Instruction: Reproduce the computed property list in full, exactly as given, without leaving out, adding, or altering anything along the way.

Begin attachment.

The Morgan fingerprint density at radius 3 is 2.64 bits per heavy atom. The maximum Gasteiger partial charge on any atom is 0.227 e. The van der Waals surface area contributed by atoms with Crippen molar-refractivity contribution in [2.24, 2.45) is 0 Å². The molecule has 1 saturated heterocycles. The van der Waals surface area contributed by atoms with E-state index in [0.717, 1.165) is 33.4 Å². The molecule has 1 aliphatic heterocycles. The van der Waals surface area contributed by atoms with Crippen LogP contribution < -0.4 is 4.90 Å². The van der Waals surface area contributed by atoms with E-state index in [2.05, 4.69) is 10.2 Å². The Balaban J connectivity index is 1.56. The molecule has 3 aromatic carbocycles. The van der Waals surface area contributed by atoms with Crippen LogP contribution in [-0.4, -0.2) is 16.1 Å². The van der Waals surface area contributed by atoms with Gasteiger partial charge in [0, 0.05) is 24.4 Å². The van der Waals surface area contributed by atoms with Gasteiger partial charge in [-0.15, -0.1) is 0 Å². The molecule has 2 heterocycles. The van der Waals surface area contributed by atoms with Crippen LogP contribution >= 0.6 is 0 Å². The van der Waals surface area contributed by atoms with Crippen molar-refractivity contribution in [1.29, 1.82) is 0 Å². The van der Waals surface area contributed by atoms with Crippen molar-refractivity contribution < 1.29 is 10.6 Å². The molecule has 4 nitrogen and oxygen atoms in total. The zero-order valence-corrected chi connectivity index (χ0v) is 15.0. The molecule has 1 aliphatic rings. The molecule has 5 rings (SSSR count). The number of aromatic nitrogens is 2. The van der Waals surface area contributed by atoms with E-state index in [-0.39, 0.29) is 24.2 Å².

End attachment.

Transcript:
The Morgan fingerprint density at radius 3 is 2.64 bits per heavy atom. The maximum Gasteiger partial charge on any atom is 0.227 e. The van der Waals surface area contributed by atoms with Crippen molar-refractivity contribution in [2.24, 2.45) is 0 Å². The molecule has 1 saturated heterocycles. The van der Waals surface area contributed by atoms with E-state index in [0.717, 1.165) is 33.4 Å². The molecule has 1 aliphatic heterocycles. The van der Waals surface area contributed by atoms with Crippen LogP contribution < -0.4 is 4.90 Å². The van der Waals surface area contributed by atoms with E-state index in [2.05, 4.69) is 10.2 Å². The Balaban J connectivity index is 1.56. The molecule has 3 aromatic carbocycles. The van der Waals surface area contributed by atoms with Crippen LogP contribution in [-0.4, -0.2) is 16.1 Å². The van der Waals surface area contributed by atoms with Gasteiger partial charge in [0, 0.05) is 24.4 Å². The van der Waals surface area contributed by atoms with Gasteiger partial charge in [-0.15, -0.1) is 0 Å². The molecule has 2 heterocycles. The van der Waals surface area contributed by atoms with Crippen LogP contribution >= 0.6 is 0 Å². The van der Waals surface area contributed by atoms with Crippen molar-refractivity contribution in [1.29, 1.82) is 0 Å². The van der Waals surface area contributed by atoms with Crippen molar-refractivity contribution < 1.29 is 10.6 Å². The molecule has 4 nitrogen and oxygen atoms in total. The zero-order valence-corrected chi connectivity index (χ0v) is 15.0. The molecule has 1 aliphatic rings. The molecule has 5 rings (SSSR count). The number of aromatic nitrogens is 2. The van der Waals surface area contributed by atoms with E-state index in [-0.39, 0.29) is 24.2 Å².